Seeking Shared Services Success by Pinpointing Points of Failure

Stan Lepeak, Global Research Director, KPMG LLP Advisory

KPMG recently released the results of its global 3Q13 Sourcing Advisory Pulse surveys. These Pulse surveys provide insights into trends and projections in end-user organizations’ usage of global business services (GBS). The learnings are gleaned from KPMG firms’ advisors, who are working closely with end-user organizations that are actively exploring or undertaking GBS initiatives, as well as from leading global business and information technology (IT) service providers.

This edition of the Pulse survey does an annual examination of the state of shared services usage globally. Over the past several years, there has been an uptick and rebound in buyers’ interest in the use and expansion of shared services operations to support various back-office functions and processes, though increasingly front-office activities such as analytics and sales and marketing support are in scope. There is a growing range of scenarios and situations where buyers view shared services as complementary or preferable to the use of outsourcing and several factors contributing to increased interest in nearshore or domestic shared services. They include a recognition that some more strategic work, as diverse as customer care and data analytics, is better performed closer to home from proximity, time zone, cultural, skills, and political correctness perspectives; receding benefits from wage rate disparities; and increased process automation that further detracts from the benefits of labor arbitrage. Protectionist policies and political and fiscal uncertainty also are factors.

Saving money remains the primary driver for shared services usage though more progressive firms are seeking a much broader portfolio of benefits. These include on the operational level better end-to-process management across geographies and more strategic support for market expansion, business growth, or merger and acquisition (M&A) efforts. While buyers are having moderate success in meeting cost savings goals, at least initially, many struggle to deliver, or at least meaningfully measure, more business impactful benefits.

One challenge for driving more benefits from shared services efforts is that as efforts have become more expansive, global, and complex, achieving success becomes more difficult. More sophisticated and experienced buyers continually challenge themselves by raising the bar for success. Many organizations achieve short-term success from “quick hit” wins (i.e., one-time cost reduction from moving work offshore, or consolidating IT operations), but then struggle to continually improve operations and drive down costs, and stagnate over time from an improvement standpoint. To overcome these challenges, shared services organizations must pinpoint their effort’s key success factors and identify and overcome the most likely and common points of failure. KPMG polled its member firms’ advisers in the Pulse survey to address both these items (see Figure below).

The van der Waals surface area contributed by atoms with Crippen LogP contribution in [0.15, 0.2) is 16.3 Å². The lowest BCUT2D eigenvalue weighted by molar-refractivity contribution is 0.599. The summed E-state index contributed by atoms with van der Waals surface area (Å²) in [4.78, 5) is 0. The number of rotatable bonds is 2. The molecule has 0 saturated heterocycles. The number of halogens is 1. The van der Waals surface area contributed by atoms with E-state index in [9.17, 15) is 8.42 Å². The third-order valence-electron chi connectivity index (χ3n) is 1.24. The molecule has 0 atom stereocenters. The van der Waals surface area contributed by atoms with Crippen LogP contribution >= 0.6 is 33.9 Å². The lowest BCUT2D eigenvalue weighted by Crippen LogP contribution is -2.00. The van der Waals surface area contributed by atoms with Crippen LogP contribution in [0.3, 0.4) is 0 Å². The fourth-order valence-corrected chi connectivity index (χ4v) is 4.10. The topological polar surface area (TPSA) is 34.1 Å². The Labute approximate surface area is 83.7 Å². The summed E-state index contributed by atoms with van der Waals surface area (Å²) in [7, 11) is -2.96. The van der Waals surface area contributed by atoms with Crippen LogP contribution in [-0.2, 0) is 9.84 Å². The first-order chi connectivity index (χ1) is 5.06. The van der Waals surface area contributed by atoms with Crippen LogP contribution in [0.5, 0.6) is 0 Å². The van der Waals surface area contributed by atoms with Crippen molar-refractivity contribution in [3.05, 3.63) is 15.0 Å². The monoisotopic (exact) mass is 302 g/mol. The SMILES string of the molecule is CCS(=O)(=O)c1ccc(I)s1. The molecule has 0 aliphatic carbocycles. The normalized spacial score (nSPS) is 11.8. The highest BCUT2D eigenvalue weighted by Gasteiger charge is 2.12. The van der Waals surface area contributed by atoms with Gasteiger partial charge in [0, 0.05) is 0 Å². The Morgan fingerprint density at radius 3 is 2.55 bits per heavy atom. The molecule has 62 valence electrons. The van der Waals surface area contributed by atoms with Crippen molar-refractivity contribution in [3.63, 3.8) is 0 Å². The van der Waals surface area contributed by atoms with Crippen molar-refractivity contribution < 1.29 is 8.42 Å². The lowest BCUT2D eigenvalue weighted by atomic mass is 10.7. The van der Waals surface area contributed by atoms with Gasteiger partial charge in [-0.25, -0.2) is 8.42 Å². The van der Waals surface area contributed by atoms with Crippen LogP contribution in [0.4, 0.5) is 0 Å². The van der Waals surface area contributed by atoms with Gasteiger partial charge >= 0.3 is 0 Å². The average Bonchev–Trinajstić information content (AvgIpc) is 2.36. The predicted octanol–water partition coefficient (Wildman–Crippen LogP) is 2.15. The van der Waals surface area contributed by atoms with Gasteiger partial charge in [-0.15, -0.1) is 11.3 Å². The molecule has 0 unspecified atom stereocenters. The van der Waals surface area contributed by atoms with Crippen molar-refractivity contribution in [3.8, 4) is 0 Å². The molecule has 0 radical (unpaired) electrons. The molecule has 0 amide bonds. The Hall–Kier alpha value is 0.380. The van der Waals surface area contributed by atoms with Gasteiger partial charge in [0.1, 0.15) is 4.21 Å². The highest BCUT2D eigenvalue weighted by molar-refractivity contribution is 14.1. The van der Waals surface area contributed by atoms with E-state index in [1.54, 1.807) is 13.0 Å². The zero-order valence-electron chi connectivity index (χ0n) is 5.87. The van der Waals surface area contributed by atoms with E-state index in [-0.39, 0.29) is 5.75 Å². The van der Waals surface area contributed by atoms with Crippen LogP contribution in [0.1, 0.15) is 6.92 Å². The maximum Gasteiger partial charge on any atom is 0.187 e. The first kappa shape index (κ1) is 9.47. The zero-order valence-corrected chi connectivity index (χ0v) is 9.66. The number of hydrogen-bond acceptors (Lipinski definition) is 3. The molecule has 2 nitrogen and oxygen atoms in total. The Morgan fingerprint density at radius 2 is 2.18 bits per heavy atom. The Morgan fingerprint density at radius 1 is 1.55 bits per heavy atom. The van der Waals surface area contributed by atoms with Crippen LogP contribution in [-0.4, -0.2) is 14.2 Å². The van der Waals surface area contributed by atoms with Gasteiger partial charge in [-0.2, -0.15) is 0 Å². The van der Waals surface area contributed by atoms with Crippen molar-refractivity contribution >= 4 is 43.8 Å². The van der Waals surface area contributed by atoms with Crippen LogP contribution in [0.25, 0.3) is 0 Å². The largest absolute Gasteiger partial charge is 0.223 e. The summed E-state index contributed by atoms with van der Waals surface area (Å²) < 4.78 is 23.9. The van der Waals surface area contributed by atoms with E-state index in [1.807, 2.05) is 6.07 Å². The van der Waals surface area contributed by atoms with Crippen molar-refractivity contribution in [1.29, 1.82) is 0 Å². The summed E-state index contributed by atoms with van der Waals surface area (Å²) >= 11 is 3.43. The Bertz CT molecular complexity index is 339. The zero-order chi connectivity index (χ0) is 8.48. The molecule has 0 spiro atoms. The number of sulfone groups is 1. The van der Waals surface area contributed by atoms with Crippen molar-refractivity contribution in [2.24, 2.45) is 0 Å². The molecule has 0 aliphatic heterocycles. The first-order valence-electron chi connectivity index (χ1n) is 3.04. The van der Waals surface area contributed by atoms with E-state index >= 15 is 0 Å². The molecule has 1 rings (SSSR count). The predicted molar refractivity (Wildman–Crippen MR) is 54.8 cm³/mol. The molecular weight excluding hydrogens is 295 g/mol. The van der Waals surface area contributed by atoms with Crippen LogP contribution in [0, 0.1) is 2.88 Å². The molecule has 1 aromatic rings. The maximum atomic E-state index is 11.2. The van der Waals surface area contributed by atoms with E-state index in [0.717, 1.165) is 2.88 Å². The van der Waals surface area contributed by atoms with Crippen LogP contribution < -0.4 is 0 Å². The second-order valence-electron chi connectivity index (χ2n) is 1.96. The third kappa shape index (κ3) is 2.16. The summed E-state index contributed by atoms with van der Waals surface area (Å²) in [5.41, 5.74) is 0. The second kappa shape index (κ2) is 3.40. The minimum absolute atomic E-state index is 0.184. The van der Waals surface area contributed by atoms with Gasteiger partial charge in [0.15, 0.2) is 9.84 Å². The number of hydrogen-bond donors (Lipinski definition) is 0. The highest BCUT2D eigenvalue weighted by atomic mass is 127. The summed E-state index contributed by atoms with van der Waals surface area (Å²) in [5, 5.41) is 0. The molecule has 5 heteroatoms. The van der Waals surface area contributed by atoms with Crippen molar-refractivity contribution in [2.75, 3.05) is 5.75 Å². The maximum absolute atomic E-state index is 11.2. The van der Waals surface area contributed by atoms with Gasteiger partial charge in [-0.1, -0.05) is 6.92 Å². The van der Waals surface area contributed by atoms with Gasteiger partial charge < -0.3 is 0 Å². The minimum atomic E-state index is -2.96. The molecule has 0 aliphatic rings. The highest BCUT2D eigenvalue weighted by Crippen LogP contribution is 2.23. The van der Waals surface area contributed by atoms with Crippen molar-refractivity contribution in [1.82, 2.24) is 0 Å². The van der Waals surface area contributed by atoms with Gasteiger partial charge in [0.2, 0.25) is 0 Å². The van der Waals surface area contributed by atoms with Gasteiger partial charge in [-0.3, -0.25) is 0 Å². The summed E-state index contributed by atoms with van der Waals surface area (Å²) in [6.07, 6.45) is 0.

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Executive management support is identified as the top key success factor in shared services efforts, as has been the case the past two years. Overall governance capabilities, or lack thereof, are identified as the most common point of failure in shared services efforts, as is typically the case as well with outsourcing. Taking another angle on reviewing the results by measuring the gap between success factors and points of failure, the biggest negative gap was for chargeback structures, which had a low score as a success factor but relatively high score as point of failure. This was similar with talent management capabilities. Other KPMG research around GBS maturity has also identified talent management as a key issue and challenge for organizations.

Having identified the success factors and points of failure in their own operations, what should shared services organizations do next? The following is a list of key activities and capabilities that organizations should aspire to undertake and adopt in their shared services as well as overall GBS operations.

  • A formally documented multiyear strategy reflected in the overall shared services organizational mission, vision, and operating model and linked back to the overall corporate business strategy
  • Comprehensive shared services organizational planning, including succession plan development and a strong focus on talent management
  • An aggressive exploration of all sourcing alternatives to create a blended service delivery model that leverages both internal and external capabilities and resources
  • Movement towards end-to-end process management within and across all delivery models in the GBS continuum with clear process ownership
  • Governance by a steering committee composed of customer representatives, functional leadership, business services leadership, and where applicable, supply and service chain partners
  • A highly standardized IT environment that promotes maximum reliability, supportability, and efficiency
  • Use of data and analytics tools and services both to measure shared services performance levels and identify problem areas of potential improvement as well as offering data analytics services back to the business units

Shared services users, especially those constantly raising the bar on the scale and scope of their operations, must in parallel raise the bar of their capabilities to support increased ambitions, if they hope to ever evolve from the transactional to transformational in their collective GBS efforts.

For more on Global Business Services and other related topics, please view our library of papers on the KPMG Shared Services and Outsourcing Institute.

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